An Open Call For Math And Science Catechism Submissions

Jul 26, 2021

Since publishing Something They Will Not Forget, I have heard numerous stories from across the country of teachers instituting curriculum-based catechisms in their classrooms. Most of the teachers I have heard from are humanities teachers; however, from time to time, a math or science teacher asks for help putting together a catechism. While I can suggest a few passages from Scripture and classic literature that I would use if I were a math or science teacher, I simply have not read enough to construct a seven-minute-long biology or geometry recitation. What is more, a catechism ought to be a reflection of the class curriculum, and without much knowledge of the math and science texts which classical teachers are presently using, I simply cannot help much.

Last weekend at the CiRCE National Conference, I was again asked by several math and science teachers for suggestions on catechism material. It seemed best to me to poll readers in this column and ask if any math and science teachers had catechisms they were willing to share.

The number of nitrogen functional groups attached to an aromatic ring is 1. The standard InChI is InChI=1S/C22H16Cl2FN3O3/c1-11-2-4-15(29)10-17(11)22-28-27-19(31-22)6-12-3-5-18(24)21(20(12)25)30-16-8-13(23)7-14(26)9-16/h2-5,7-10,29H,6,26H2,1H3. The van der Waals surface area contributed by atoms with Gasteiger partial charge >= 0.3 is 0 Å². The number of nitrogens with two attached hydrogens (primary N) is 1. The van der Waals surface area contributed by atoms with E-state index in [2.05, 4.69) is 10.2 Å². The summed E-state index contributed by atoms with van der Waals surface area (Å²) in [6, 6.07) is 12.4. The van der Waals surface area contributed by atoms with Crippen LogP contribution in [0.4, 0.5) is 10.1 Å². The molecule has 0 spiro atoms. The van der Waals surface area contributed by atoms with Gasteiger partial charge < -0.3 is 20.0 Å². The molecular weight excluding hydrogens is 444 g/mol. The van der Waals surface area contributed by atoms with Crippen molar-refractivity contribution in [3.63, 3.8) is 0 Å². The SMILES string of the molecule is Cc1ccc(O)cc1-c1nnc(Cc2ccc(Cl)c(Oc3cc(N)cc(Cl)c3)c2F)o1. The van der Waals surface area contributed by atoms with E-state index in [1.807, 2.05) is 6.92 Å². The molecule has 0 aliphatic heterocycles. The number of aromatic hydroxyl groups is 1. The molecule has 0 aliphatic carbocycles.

If you are willing to share a math or science catechism—which I would later publish in this column, with or without your name (whatever you prefer)—you can contact me through GibbsClassical.com. The goal would be to help other math and science teachers who want to begin catechisms in their classroom but need help getting started.

I welcome catechisms that are different from the sort I set forth in Something They Will Not Forget. The idea is young enough that insisting on one way over another is unreasonable. I have already found several teachers who have written catechisms which involve responsive readings, some of which are from old prayer books, others of which are born from their texts. The idea of incorporating responsive readings (as opposed to merely Q&A) into classroom catechisms never occurred to me while authoring Something They Will Not Forget, but I think it is an excellent idea.

All that to say, if you have a math or science catechism which doesn’t sound exactly like the catechisms I have offered, please, I am still all ears. I hope to hear from you.

Joshua Gibbs

Joshua Gibbs

Joshua Gibbs teaches online classes at GibbsClassical.com. He is the author of How To Be UnluckySomething They Will Not Forget, and Blasphemers. His wife is generous and his children are funny.

The opinions and arguments of our contributing writers do not necessarily reflect those of the Institute or its leadership.

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